The European Central Bank (ECB) published the aggregate findings of the 2019 Supervisory Review and Evaluation Process (SREP) on 28 January 2019. The ECB conducts this evaluation annually to assess the top risks to which significant euro area banks are exposed. The SREP is essential to ensure a level playing field and permits peer comparisons across the euro area. The ECB uses a combination of quantitative and qualitative factors to conduct the SREP assessment and banks are scored (on a scale of 1 to 4 with score 1 being the highest performance).
No institution scored 1 in the overall assessment and the ECB observed minor shifts in the other bands: 49% of banks received an overall score of 2, 43% of bank scored 3, and 8% of banks received the lowest score of 4.
There was a significant decline in SREP scores related to internal governance, business models, and conduct risk. In its press release, the ECB commented: “In response to the deterioration in scores, supervisors will intensify assessments of the sustainability of business models and will continue to require banks to enhance the effectiveness of their management bodies and to strengthen internal controls and risk management.”
Internal governance improvements required
The 2019 SREP report highlights different qualitative measures imposed in respect of the following governance areas (see Chart 11):
- internal control function
- management body
- risk infrastructure, data and reporting
- risk management and risk culture
- internal governance framework
The ECB noted a “high spread of weak governance” as a top concern and cited weak management boards and weak outsourcing controls as drivers for this disappointing result. Internal governance scores were down across all sectors whether universal banks, retail lenders or custodians and asset managers (see Chart 23). The results demonstrate a clear need to continue to improve the quality and composition of directors and management of banks.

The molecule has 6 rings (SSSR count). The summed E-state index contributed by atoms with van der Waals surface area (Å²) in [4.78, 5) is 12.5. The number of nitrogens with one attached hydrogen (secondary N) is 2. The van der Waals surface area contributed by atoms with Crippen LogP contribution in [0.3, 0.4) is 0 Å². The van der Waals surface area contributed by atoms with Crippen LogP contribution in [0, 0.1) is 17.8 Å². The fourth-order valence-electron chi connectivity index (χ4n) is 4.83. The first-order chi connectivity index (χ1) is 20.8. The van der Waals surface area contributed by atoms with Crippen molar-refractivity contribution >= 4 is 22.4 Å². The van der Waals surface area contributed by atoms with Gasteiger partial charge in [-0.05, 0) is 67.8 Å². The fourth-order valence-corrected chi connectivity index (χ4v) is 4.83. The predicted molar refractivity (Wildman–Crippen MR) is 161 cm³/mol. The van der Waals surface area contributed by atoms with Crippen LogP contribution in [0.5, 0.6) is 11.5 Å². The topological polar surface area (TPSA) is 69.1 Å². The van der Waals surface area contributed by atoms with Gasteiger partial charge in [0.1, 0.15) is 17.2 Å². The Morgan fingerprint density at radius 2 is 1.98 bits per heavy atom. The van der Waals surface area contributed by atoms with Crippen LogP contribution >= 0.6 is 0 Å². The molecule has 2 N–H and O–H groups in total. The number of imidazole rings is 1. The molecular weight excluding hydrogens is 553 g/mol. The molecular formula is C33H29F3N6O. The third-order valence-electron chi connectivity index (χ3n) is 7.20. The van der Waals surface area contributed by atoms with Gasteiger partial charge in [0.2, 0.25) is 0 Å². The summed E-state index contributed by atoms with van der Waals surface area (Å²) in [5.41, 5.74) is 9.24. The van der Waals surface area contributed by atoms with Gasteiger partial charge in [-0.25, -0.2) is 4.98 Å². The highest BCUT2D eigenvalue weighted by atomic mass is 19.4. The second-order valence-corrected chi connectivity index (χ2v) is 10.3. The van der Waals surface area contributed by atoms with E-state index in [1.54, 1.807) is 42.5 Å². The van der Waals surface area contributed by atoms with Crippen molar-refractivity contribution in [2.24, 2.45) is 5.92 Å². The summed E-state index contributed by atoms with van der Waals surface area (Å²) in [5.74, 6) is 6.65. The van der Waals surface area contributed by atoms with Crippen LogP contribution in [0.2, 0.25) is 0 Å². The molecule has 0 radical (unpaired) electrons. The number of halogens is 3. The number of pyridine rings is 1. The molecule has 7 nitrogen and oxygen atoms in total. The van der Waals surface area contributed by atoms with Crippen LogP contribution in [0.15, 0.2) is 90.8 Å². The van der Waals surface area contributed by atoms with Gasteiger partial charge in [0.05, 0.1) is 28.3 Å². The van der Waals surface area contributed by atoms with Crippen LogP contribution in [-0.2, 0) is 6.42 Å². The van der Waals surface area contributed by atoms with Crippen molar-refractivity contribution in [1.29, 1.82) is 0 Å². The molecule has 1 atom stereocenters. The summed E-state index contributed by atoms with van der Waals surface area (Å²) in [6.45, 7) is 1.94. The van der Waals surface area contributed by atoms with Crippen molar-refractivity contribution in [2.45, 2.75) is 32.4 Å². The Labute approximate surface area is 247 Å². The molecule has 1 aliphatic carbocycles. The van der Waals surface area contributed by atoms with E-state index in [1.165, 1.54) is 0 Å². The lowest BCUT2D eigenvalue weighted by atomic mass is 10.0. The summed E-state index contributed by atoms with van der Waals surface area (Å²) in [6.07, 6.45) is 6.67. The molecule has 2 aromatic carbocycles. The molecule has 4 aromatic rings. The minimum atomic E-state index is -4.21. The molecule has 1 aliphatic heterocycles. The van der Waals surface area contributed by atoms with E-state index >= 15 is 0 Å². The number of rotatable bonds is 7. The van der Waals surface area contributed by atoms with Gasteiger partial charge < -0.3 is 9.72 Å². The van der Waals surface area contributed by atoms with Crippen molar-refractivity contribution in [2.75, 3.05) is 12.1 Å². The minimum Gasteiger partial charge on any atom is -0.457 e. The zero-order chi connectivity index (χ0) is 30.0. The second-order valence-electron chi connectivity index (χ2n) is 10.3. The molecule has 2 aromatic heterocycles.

In addition to improving the knowledge, skill, and experience base of the individuals charged with overseeing each institution, it is equally important to focus on appropriate infrastructure to ensure sound governance. Given the expected increased scrutiny for 2020 on internal governance, it is highly recommended that banks:
1. Improve the quality of written frameworks, policies and procedures (and have those reviewed externally).
It unfortunately remains the case that banks across the euro area consistently fail to appropriately document their activity. This cannot be seen as a “point-in-time” compliance exercise but must be embedded into the business cycle. These results suggest that existing framework documents may no longer reflect the current business and a refresh is required.
2. Strengthen training at management body level.
Similarly, many boards have procured specific training for directors on technical risk topics, new regulation, and improving board effectiveness. However, an overall finding of “weak management board effectiveness” indicates that boards of directors have only conducted a preliminary review of their own governance and have not yet tackled root causes. There have been significant improvements related to formalized agendas, minute-taking, and board process, however, many institutions have not necessarily taken steps to change the risk culture, reduce inappropriate group influence, and effectively challenge management and control functions.
3. Proactively review internal governance arrangements.
As new risks emerge the internal governance structure (and stakeholders) must evolve. It is strongly suggested that an independent review of internal governance be conducted at regular intervals to ensure it is optimized for the business. Many banks seek to comply with governance arrangements. To succeed in the future, the strongest players will design governance structures that support their objectives and move beyond the preliminary phase of mere regulatory compliance.